Photo Engraving

A reliable source for Metal Etching information and leading Metal Etching Companies

It is still a chemical process and utilizes the same masking and etching technique, with one significant difference: instead of using masking material and cutting out the area to be etched, a photoresist is applied and developed through a patterned exposure to light. Read More…

Photo Engraving Photo engraving, often called photo etching or photochemical milling, is a process very similar to regular chemical etching or chemical milling.

Leading Manufacturers

Maple Grove, MN  |  763-425-4755

Great Lakes Engineering is a trend setting manufacturer of surface mount stencils, precision laser cut parts, and photo chemical etched parts. We work with a wide range of materials, including Stainless Steel, Copper, Brass, Titanium, Nitinol, Nickel, Kovar and many others. We do not work with glass, plastics, or aluminum. Our specialty is working with very thin materials ranging from .001” to .030” thick. We can offer a wide range of capabilities and materials to meet your needs.

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Great Lakes Engineering, Inc. $$$

El Monte, CA  |  626-443-7121

VACCO is the industry leader of Photo Chemical Etching of metal & polyimide components and devices. We specialize in Stainless steel, Titanium, and Copper, but work with a variety of different materials. We over 60 years of experience in Chem Etching, and we also offer Micro Laser Cutting & Welding, and Diffusion & Adhesive Bonding services along with an extensive range of value-added services. Whether your application is large or small, VACCO can assist you from prototype to production.

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VACCO Industries, Inc. $$$

Elkhart, IN  |  574-293-3342

The Micro Etch Technologies process offers many technical & financial advantages in manufacturing so many flat metal components. Try this precision etching, non-mechanical process for competitively priced, burr & stress free sheet metal products, up to 62 mil (.062”) thick. Our photo-chemical machining process is also known as photo-fabrication, photo etching, chemical milling & acid etching.

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Micro Etch Technologies $$$

Roseville, MI  |  800-345-0568

Microphoto has been an industry leader in photochemical machining for more than a quarter century. We have used the chemical milling process on such items as connectors, electronic parts, fasteners, gaskets, shims, signs, springs, stampings, surgical blades and many other products.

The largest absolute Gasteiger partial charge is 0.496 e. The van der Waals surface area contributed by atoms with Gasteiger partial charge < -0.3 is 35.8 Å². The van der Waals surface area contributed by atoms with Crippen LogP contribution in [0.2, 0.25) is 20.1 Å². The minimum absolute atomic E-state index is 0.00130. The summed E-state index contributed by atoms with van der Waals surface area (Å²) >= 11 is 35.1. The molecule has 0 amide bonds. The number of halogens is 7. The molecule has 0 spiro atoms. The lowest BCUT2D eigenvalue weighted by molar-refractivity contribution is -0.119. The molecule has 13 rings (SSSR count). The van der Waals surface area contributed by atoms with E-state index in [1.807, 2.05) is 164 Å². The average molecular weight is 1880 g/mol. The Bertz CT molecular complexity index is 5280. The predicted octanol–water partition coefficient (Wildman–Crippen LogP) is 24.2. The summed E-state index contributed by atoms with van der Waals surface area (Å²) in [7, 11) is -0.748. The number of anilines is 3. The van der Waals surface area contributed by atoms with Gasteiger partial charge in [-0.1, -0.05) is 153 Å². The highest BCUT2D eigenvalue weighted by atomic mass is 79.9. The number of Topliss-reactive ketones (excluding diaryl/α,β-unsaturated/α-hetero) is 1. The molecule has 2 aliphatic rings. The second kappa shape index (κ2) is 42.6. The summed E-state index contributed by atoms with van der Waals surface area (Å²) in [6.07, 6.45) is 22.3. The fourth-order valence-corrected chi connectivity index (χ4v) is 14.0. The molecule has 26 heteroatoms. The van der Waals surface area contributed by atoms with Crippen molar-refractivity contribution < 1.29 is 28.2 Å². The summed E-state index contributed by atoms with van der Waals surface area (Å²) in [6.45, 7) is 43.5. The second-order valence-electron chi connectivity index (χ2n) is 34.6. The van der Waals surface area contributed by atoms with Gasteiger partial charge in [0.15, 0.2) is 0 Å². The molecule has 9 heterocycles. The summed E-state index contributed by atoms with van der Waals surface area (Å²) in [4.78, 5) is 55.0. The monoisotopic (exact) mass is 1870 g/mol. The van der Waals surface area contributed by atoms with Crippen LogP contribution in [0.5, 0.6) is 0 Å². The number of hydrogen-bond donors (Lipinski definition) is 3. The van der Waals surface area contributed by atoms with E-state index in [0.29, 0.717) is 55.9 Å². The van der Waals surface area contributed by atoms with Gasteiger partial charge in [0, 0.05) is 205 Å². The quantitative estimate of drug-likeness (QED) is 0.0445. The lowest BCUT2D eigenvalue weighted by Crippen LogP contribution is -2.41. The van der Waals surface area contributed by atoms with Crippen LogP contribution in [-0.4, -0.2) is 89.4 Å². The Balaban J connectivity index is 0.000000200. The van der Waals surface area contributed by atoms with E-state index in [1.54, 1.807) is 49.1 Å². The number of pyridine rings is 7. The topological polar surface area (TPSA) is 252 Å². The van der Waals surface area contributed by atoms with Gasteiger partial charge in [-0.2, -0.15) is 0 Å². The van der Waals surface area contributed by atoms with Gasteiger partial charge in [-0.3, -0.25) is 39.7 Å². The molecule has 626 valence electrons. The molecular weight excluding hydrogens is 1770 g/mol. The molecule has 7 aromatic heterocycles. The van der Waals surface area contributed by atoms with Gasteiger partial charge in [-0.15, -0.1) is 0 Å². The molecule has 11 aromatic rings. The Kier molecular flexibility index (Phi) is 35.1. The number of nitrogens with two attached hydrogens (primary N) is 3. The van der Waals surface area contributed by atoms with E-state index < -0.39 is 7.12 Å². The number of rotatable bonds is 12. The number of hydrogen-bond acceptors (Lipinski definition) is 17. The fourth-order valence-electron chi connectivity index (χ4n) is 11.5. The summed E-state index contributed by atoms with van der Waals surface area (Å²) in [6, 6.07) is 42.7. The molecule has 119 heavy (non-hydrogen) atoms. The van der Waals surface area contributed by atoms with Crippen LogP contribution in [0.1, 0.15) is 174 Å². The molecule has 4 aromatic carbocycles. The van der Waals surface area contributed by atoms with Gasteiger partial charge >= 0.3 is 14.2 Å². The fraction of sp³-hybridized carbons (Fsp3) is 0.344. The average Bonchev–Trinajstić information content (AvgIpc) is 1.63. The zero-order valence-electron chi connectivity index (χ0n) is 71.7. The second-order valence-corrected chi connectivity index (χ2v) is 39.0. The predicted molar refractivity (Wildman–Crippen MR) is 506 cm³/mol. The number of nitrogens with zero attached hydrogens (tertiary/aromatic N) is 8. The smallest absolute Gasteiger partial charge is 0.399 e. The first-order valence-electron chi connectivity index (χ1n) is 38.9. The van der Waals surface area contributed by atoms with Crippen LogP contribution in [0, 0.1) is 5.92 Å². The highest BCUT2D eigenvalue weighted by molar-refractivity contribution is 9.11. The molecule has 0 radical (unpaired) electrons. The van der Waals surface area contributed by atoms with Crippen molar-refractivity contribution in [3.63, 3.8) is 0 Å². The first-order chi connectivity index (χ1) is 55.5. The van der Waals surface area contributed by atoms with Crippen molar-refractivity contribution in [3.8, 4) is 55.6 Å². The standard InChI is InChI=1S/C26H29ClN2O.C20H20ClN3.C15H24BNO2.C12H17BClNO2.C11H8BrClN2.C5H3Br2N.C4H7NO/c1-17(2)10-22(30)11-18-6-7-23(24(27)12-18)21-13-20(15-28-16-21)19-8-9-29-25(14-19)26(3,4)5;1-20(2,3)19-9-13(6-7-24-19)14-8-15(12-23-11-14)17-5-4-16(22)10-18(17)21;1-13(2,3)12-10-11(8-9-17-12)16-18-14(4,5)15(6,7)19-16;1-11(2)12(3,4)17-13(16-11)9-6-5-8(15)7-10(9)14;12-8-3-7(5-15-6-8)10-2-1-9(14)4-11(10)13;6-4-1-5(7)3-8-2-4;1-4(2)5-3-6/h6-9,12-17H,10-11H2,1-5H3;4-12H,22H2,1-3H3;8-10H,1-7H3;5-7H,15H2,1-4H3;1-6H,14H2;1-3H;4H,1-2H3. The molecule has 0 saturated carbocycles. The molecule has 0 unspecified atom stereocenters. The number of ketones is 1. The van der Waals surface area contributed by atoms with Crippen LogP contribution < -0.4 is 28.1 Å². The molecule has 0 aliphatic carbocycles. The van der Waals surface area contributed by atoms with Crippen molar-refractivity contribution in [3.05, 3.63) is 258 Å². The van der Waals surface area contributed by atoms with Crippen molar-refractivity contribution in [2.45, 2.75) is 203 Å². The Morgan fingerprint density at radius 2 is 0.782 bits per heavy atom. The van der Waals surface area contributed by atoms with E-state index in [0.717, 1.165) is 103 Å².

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Microphoto, Inc. $$$

San Jose, CA  |  408-214-0454

Since 1967, Elcon has been known for our advanced photochemical machining process. By tightly controlling every aspect of this process, We are capable of precisely etching 3D surfaces, and producing parts with extremely dif?cult requirements. For more information on what we can do for you get in touch with Elcon today!

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Elcon Precision LLC $$$
placeholder image Great Lakes Engineering, Inc. VACCO Industries, Inc. Micro Etch Technologies Microphoto, Inc. Elcon Precision LLC

The result is the same; the undeveloped areas of the photoresist protect the metal's surface from being etched, while the developed areas are washed away and exposed to etching agents.

Photo etching and engraving is often used not only on metals, but on glass as well; this technique allows photos or complex images to be engraved rather inexpensively into decorative items.

Like chemical milling and etching, the first step to photo engraving is to clean the metal surface. Next a thin layer of photoresist is laid on the area to be etched. This photoresist protects the metal surface not being engraved but also breaks down under targeted ultraviolet light exposure over the metal surfaces which are to be engraved. The developing process, as with photography, can be reversed; positive or negative working photoresists may be used.

After the photoresist has been applied, the metal is exposed to a precise light pattern. Negative and positive working photoresists achieve different types of images and desired results.

If the photoresist is negative working, the exposed portion will protect the metal while the unexposed portion will dissolve away when chemicals are applied. If the photoresist is positive working, the metal portion exposed to light will dissolve under chemicals while the rest remains.

After the metal has been exposed to a light pattern, a specific chemical will be applied in varying strength and force, again, depending on the desired depth of cut, sideways etch, etc. After the acid has achieved its desired etch, both the ferric chloride and the remaining photoresist are stripped.

The metal is polished, any irregularities in the cut are burnished, and the etching is finished. The benefits of using photo engraving as opposed to regular chemical milling or manual engraving are substantial.

Chemical milling requires parts of the masking to be cut and removed, whereas with photo engraving, the surface merely needs to be exposed to a pattern of light and the photoresist rinsed.

Photo etching allows for much more complex patterns and images to be laid and this is often the only way to etch photos or intricate designs. Photo etching is achieved more quickly and cost-effectively than regular chemical milling.

Photo Engraving Informational Video